You feel it in your gut before you can articulate it, your heartbeat quickens, and your breathing becomes shallow.
Your senses are on high alert and you’re beset by a deep sense of foreboding, a hunch that tells you danger is imminent.
But is it?
Many years ago at the height of a challenging time that involved death threats and police intervention, I froze in terror on a North London street. I heard someone running behind me and immediately assumed the person who had vowed to kill me had arrived.
That this was as unlikely as unrealistic didn’t cross my mind at the time.
Few people knew where I had moved to, namely only my parents, a couple of trusted friends, and law enforcement.
But I lived in constant fear for many weeks, drank myself into oblivion every day, and lost the ability to function normally.
Even though all necessary steps had been taken to ensure my safety, I was restless, sleepless, and an anxious mess.
And yet, this fear had no basis other than my wild imaginings as the threats stopped the moment I reported them to the police.
Back then, fear was the lens through which I processed life.
To avoid being constantly overwhelmed, I sought to numb all my senses.
Alas, alcohol doesn’t make for clarity of mind and something had to give, in this particular case my sales job in commercial television.
Unwilling to subject to the torture of fear any longer, I packed up my life again, moved to the seaside, and stopped drinking.
In response, my mind finally calmed down, enough for me to change careers and embrace one based on public accountability, i.e. journalism.
I wasn’t going to spend the rest in my life in hiding or looking over my shoulder.
So I flipped the bird at fear in the most public way I could come up with, freed myself from the hold it had on me, and reclaimed my mental and physical health in the process.
Some fifteen years have passed since then, during which time my late friend Anthony taught me one valuable lesson:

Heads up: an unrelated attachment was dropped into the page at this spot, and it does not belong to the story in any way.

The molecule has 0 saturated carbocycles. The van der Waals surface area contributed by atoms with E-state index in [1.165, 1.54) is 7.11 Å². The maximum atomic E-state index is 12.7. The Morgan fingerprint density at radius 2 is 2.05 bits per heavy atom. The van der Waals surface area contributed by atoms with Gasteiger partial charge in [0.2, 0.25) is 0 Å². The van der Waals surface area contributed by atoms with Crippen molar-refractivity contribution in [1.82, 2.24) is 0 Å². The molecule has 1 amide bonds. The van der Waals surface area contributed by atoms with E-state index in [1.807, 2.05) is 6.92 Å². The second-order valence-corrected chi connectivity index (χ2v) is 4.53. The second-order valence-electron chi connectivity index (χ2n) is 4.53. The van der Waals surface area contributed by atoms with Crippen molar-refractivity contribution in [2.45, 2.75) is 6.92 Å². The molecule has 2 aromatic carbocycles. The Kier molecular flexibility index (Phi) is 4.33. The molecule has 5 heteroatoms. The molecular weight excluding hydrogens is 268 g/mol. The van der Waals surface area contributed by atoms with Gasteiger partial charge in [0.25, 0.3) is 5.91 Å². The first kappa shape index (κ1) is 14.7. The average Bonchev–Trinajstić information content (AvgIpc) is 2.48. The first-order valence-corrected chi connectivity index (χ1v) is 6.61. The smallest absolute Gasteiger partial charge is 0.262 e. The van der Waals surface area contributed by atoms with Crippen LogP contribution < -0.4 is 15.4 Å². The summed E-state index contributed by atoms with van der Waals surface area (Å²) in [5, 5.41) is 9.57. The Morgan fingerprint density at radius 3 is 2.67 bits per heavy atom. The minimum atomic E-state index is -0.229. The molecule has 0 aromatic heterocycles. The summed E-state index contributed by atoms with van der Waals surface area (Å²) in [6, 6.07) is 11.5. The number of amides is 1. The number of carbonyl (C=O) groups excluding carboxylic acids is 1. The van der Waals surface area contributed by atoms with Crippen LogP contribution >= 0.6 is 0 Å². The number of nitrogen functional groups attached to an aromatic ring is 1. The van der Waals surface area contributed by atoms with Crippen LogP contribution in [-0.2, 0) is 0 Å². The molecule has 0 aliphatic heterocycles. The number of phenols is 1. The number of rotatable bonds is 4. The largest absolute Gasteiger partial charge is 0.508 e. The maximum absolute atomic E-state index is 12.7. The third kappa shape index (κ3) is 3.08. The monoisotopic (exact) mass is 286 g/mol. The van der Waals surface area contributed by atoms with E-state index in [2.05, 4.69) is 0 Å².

“Think of fear as an acronym for False Evidence Appearing Real,” he said.
Fear is endemic to our society.
In a culture as ruthless and unforgiving as capitalism, there’s no safety net to catch us when we fall and individualism rules.
Absent solidarity, it’s every human for themself, and life looks like a competition that demands we strive without respite.
As a result, many of us are terrified of being incapacitated by illness and losing everything we’ve worked so hard to achieve.
Because we fear ending up destitute, we let a scarcity mindset take over as we become greedier and grabbier, forever dissatisfied.
Instead of living in the present and enjoying it, we squander our attention on worst case scenarios.
Frequently mistaken for strategic thinking, none of those scenarios are real but tricks our minds play on us. Despite having no data, our minds run amok and magnify trouble, stress, and worry until they look like undistinguishable from reality.
Soon, anxiety takes over and the most sensitive among us become unable to counter it, letting it instead snowball and infect all that is good in our life.
This is no way to live.
Not only is it exhausting, but it wears us out physically too as it triggers all kinds of metabolic responses. Those place undue stress on our organs and endocrine system, making us sick.
Under such circumstances, critical thinking becomes impossible and yet it’s the only solution.
Fears need tackling head on otherwise they worm their way into every aspect of our lives.
Asking ourselves why we fear what we fear and collecting evidence that might justify our fears is essential. More often than not, you will come up empty handed if you investigate thoroughly enough.
For example, you might feel slighted, ignored, and unloved when your partner doesn’t return your text messages. Instead of talking to them about it, you start assuming they’re losing interest in your relationship, or worse.
But what if they happen to be the kind of person who isn’t always wedded to their smartphone and makes a point of leaving it behind as often as they can?
Yes, such people do exist.
Having the intellectual curiosity to look into the root of our fears can save us a lot of distress and help us avoid feeling unsettled all the time.
The more curious we get, the clearer the mechanics of fear will become, and the sharper our intuition.
While anticipating danger can save our life in extreme situations, those are thankfully rare in the West.
So take a deep breath, step back, and closely watch what your mind is doing then go gather information to assess whether your fear is justified.
Because it probably isn’t.
I’m a French-American writer and journalist living out of a suitcase in transit between North America and Europe. To continue the conversation, follow the bird. For email and everything else, deets in bio.